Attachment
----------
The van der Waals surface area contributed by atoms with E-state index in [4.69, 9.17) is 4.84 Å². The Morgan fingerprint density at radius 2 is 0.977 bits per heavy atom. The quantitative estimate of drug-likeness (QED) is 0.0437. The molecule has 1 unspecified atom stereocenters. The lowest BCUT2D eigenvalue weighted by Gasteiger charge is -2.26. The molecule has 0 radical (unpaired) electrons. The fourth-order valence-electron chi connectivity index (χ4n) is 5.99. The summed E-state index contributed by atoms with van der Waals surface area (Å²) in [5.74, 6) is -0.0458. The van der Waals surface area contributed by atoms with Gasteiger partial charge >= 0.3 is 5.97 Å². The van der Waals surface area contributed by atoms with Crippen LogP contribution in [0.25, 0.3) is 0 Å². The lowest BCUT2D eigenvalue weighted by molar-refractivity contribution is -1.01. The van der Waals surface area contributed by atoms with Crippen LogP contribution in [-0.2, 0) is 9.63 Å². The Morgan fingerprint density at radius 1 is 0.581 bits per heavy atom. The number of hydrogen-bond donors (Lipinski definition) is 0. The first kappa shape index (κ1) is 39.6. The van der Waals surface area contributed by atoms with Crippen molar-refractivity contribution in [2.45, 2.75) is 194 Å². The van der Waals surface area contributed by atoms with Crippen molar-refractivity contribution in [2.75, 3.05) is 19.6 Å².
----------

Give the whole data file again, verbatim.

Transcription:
The van der Waals surface area contributed by atoms with E-state index in [4.69, 9.17) is 4.84 Å². The Morgan fingerprint density at radius 2 is 0.977 bits per heavy atom. The quantitative estimate of drug-likeness (QED) is 0.0437. The molecule has 1 unspecified atom stereocenters. The lowest BCUT2D eigenvalue weighted by Gasteiger charge is -2.26. The molecule has 0 radical (unpaired) electrons. The fourth-order valence-electron chi connectivity index (χ4n) is 5.99. The summed E-state index contributed by atoms with van der Waals surface area (Å²) in [5.74, 6) is -0.0458. The van der Waals surface area contributed by atoms with Gasteiger partial charge >= 0.3 is 5.97 Å². The van der Waals surface area contributed by atoms with Crippen LogP contribution in [0.25, 0.3) is 0 Å². The lowest BCUT2D eigenvalue weighted by molar-refractivity contribution is -1.01. The van der Waals surface area contributed by atoms with Crippen LogP contribution in [-0.2, 0) is 9.63 Å². The Morgan fingerprint density at radius 1 is 0.581 bits per heavy atom. The number of hydrogen-bond donors (Lipinski definition) is 0. The first kappa shape index (κ1) is 39.6. The van der Waals surface area contributed by atoms with Crippen molar-refractivity contribution in [2.45, 2.75) is 194 Å². The van der Waals surface area contributed by atoms with Crippen molar-refractivity contribution in [2.75, 3.05) is 19.6 Å².